António Costa Pinto is a Research Professor at the Institute of Social Sciences, University of Lisbon, and Professor of Politics and Contemporary European History at ISCTE-IUL, Lisbon.

He has been a visiting professor at Stanford University, Georgetown University, a senior associate member at St Antony's College, Oxford, and a senior visiting fellow at Princeton University and at the University of California, Berkeley. From 1999 to 2011 he has been a regular visiting professor at the Institut d'Études Politiques de Paris. He was president of the Portuguese Political Science Association (2006-2010) and his research interests include authoritarianism, political elites, democratization and transitional justice in new democracies, the European Union, and the comparative study of political change in Southern Europe. He is a regular contributor to the mainstream Portuguese media.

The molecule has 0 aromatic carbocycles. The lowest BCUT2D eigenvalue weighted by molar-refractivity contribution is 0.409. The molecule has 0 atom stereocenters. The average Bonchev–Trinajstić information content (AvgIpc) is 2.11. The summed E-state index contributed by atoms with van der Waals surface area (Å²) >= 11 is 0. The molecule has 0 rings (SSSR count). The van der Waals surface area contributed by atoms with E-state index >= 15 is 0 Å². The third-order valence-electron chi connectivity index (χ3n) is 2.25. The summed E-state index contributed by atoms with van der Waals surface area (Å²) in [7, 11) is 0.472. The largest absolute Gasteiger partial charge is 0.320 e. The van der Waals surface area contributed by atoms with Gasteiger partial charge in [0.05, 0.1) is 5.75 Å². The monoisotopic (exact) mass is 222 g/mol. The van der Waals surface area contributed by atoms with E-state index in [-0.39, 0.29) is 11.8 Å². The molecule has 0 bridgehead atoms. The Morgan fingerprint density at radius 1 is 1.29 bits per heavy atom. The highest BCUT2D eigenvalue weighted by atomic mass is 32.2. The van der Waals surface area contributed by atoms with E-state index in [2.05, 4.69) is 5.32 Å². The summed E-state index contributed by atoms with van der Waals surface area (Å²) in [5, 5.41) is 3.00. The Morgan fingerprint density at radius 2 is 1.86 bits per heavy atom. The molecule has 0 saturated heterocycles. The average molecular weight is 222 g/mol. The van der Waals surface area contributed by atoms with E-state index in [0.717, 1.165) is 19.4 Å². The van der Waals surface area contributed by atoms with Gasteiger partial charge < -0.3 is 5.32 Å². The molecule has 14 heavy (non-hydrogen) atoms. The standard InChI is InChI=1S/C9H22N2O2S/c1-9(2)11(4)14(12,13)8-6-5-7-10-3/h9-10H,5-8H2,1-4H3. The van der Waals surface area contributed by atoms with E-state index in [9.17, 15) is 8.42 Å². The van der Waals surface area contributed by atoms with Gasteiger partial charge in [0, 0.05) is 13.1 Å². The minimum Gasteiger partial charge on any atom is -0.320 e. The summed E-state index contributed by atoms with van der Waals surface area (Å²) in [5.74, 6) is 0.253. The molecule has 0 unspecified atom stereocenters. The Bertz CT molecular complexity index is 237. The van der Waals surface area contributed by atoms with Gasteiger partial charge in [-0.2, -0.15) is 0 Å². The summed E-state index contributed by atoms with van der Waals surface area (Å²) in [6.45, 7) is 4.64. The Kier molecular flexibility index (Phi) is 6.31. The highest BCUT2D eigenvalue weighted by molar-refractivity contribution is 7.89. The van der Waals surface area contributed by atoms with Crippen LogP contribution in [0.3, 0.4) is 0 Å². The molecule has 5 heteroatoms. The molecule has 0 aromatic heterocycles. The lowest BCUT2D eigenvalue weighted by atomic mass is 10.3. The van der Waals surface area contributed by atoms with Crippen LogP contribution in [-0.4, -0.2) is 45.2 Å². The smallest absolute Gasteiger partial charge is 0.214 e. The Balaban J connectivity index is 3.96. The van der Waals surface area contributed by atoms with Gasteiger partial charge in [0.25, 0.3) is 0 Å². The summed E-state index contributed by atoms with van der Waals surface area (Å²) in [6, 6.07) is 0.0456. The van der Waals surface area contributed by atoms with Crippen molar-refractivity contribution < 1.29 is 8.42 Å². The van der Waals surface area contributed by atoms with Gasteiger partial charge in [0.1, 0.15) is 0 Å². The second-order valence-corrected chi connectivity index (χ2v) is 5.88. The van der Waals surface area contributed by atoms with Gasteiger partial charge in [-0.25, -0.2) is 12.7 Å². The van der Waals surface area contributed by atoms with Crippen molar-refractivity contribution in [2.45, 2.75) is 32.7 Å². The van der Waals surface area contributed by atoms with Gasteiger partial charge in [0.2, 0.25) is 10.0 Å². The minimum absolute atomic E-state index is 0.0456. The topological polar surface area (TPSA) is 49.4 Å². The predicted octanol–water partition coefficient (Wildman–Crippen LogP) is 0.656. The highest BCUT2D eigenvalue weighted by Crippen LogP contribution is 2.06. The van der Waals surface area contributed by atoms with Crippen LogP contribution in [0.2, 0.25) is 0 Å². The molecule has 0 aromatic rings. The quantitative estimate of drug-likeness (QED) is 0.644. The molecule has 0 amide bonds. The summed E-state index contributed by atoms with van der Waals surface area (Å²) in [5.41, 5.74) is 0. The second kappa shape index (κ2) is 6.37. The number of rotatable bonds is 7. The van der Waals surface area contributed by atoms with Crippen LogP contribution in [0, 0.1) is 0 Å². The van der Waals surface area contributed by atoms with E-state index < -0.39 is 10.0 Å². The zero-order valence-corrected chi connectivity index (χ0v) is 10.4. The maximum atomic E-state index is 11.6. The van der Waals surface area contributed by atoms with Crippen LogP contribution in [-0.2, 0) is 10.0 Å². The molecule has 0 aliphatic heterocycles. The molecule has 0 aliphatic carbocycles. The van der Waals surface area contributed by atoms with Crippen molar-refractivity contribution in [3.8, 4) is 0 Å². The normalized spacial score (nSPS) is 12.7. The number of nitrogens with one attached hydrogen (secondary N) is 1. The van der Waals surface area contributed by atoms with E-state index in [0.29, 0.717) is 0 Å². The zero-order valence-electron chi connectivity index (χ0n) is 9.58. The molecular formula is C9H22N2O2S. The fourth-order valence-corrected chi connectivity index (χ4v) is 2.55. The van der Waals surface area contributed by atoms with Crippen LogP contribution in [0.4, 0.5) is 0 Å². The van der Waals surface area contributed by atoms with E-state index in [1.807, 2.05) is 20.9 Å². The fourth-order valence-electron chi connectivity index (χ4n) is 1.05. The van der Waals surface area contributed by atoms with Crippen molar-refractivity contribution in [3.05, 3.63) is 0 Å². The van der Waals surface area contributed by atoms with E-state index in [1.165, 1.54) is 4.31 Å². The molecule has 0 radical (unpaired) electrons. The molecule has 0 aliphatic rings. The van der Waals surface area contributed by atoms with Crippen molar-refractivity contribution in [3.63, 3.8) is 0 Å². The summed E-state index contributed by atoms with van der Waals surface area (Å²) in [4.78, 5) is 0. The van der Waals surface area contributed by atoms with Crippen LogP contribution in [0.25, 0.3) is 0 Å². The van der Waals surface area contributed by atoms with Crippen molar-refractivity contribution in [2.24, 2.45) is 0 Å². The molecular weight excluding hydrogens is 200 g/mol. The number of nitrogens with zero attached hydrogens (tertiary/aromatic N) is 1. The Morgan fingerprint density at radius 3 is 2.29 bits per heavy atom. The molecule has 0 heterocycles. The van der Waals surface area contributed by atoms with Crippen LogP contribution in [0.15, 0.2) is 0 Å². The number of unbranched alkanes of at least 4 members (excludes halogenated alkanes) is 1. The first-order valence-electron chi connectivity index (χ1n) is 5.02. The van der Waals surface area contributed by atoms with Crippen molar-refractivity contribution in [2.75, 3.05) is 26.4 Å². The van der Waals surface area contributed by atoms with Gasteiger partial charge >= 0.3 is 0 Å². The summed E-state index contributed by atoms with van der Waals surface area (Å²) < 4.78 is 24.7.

A Vaga Corporativa. Corporativismo e Ditaduras na Europa e na América Latina

Este livro tem como objetivo a análise da relação entre corporativismo e ditaduras, tema de estudo antigo no Brasil e em Portugal, dada a sua forte implantação, mas subestimado nos estudos comparados sobre as ditaduras do século XX. Com uma enorme difusão nas culturas políticas de elites intelectuais e políticas autoritárias na Europa e na América Latina dos anos 30, o corporativismo social e político foi a mais conseguida alternativa conservadora à democracia liberal na primeira metade do século XX. De facto ainda que os seus polos de irradiação ideológica e política tenham sido diversos e nem sempre autoritários, foram as experiências ditatoriais que institucionalizaram o corporativismo, fazendo dele não só um pilar da sua legitimação política como também um instrumento de intervenção económica e social.


Crise leva um quinto dos portugueses a terem saudade dos tempos antes do 25 de Abril

Estudo mostra que continua a haver muito orgulho na transição para a democracia, mas também que a atitude em relação à vida da pós-revolução tem vindo a provocar algum desânimo.


Guided Tour- Museum of Repression.Lisbon-2016 (In Portuguese)



Dealing with the Legacy of Authoritarianism: The "Politics of the Past" in Southern European Democracies (New in Paperback)